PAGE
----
Tens of thousands of doctors in England start 'longest' strike in health system's historyMembers of the Unite union stand on the picket line outside Guys and St Thomas' Hospital during a 24 hour strike.
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The government, which is facing an array of strikes by public workers across many sectors, is standing firm in its belief that it won’t negotiate while the strikes are taking place.

LONDON: Britain’s state-funded health care service is facing what is being described as its longest-ever strike as tens of thousands of doctors in England commenced a five-day walkout over pay on Thursday.

Junior doctors, those who are in the early stages of their careers in the years after medical school, started their strike at 7 a.m., with many of them making their case for a 35% pay rise in picket lines outside hospitals across England.

The British Medical Association, the doctors’ union, has asked for a 35% pay rise to bring junior doctors’ pay back to 2008 levels once inflation is taken into account. Meanwhile, the workload of England’s 75,000 or so junior doctors has swelled as patient waiting lists for treatment are at record highs in the wake of the coronavirus pandemic.

“Today marks the start of the longest single walkout by doctors in the NHS’s history, but this is still not a record that needs to go into the history books,” said BMA leaders Dr Robert Laurenson and Dr Vivek Trivedi.

They urged the government to drop its “nonsensical precondition” of not talking whilst strikes are announced.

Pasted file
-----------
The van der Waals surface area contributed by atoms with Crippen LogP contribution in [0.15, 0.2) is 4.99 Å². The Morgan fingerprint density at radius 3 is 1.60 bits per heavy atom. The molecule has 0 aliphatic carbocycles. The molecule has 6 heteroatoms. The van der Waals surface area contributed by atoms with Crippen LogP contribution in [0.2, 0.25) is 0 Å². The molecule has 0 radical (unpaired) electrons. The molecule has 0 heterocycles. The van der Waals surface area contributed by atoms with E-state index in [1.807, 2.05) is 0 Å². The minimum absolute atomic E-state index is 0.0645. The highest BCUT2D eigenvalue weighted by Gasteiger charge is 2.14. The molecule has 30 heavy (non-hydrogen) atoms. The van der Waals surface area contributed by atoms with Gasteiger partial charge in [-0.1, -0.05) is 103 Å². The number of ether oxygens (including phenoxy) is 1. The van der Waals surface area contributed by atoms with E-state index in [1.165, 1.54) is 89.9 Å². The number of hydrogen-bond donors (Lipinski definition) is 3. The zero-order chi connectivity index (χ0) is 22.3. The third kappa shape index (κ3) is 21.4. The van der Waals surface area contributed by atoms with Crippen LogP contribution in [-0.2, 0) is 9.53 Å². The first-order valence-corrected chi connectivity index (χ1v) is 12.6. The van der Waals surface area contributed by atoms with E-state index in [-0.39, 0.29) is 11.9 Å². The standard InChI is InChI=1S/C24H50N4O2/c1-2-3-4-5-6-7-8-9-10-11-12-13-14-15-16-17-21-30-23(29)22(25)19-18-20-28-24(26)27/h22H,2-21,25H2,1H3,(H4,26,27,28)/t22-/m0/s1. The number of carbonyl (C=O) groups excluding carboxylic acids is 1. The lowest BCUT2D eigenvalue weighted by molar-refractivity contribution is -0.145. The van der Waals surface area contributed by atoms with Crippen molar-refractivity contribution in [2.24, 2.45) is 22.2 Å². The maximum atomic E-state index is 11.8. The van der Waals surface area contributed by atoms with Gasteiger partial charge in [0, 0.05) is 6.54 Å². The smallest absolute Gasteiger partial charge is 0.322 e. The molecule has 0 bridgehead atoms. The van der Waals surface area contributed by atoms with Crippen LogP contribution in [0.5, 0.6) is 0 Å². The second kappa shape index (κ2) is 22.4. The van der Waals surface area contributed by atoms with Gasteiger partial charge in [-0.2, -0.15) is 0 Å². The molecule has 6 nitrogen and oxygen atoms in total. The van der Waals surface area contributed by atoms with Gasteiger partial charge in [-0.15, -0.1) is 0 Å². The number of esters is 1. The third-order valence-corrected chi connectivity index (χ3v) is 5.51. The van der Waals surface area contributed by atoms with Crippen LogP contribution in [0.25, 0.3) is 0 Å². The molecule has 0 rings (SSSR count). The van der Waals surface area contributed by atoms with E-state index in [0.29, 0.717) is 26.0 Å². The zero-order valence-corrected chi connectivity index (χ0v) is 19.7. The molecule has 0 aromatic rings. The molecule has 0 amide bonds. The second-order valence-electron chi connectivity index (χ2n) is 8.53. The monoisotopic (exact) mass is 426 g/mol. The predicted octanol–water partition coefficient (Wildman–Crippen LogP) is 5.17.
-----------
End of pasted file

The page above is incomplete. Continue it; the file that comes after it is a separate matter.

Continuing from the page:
The government, which is facing an array of strikes by public workers across many sectors, is standing firm in its belief that it won’t negotiate while the strikes are taking place.

“This five-day walkout by junior doctors will have an impact on thousands of patients, put patient safety at risk and hamper efforts to cut NHS waiting lists,” said Health Secretary Steve Barclay. “A pay demand of 35% or more is unreasonable and risks fuelling inflation, which makes everyone poorer.”

Britain, like other countries, is grappling with high inflation for the first time in years. Price rises were first stoked by supply chain issues resulting from the pandemic and then by Russia’s invasion of Ukraine, which sent energy and food prices soaring. Though inflation has come down slightly from its peak of 8.7%, it remains far above the 2% level the Bank of England is tasked to target.


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